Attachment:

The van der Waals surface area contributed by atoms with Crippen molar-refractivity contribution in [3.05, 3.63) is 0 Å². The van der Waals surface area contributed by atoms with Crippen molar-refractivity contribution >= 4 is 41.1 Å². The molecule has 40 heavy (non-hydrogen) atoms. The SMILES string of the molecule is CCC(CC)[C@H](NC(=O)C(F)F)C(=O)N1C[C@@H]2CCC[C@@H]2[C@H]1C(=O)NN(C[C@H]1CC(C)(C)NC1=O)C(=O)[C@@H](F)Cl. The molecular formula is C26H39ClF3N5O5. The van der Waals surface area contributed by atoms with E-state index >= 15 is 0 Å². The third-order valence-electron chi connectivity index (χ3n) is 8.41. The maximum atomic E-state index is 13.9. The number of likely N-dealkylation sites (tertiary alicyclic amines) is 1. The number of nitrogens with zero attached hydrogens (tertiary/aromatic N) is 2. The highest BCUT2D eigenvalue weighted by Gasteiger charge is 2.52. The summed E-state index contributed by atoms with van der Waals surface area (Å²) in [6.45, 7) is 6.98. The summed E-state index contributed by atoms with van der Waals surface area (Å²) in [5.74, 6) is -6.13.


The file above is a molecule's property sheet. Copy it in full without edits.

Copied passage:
The van der Waals surface area contributed by atoms with Crippen molar-refractivity contribution in [3.05, 3.63) is 0 Å². The van der Waals surface area contributed by atoms with Crippen molar-refractivity contribution >= 4 is 41.1 Å². The molecule has 40 heavy (non-hydrogen) atoms. The SMILES string of the molecule is CCC(CC)[C@H](NC(=O)C(F)F)C(=O)N1C[C@@H]2CCC[C@@H]2[C@H]1C(=O)NN(C[C@H]1CC(C)(C)NC1=O)C(=O)[C@@H](F)Cl. The molecular formula is C26H39ClF3N5O5. The van der Waals surface area contributed by atoms with E-state index >= 15 is 0 Å². The third-order valence-electron chi connectivity index (χ3n) is 8.41. The maximum atomic E-state index is 13.9. The number of likely N-dealkylation sites (tertiary alicyclic amines) is 1. The number of nitrogens with zero attached hydrogens (tertiary/aromatic N) is 2. The highest BCUT2D eigenvalue weighted by Gasteiger charge is 2.52. The summed E-state index contributed by atoms with van der Waals surface area (Å²) in [6.45, 7) is 6.98. The summed E-state index contributed by atoms with van der Waals surface area (Å²) in [5.74, 6) is -6.13.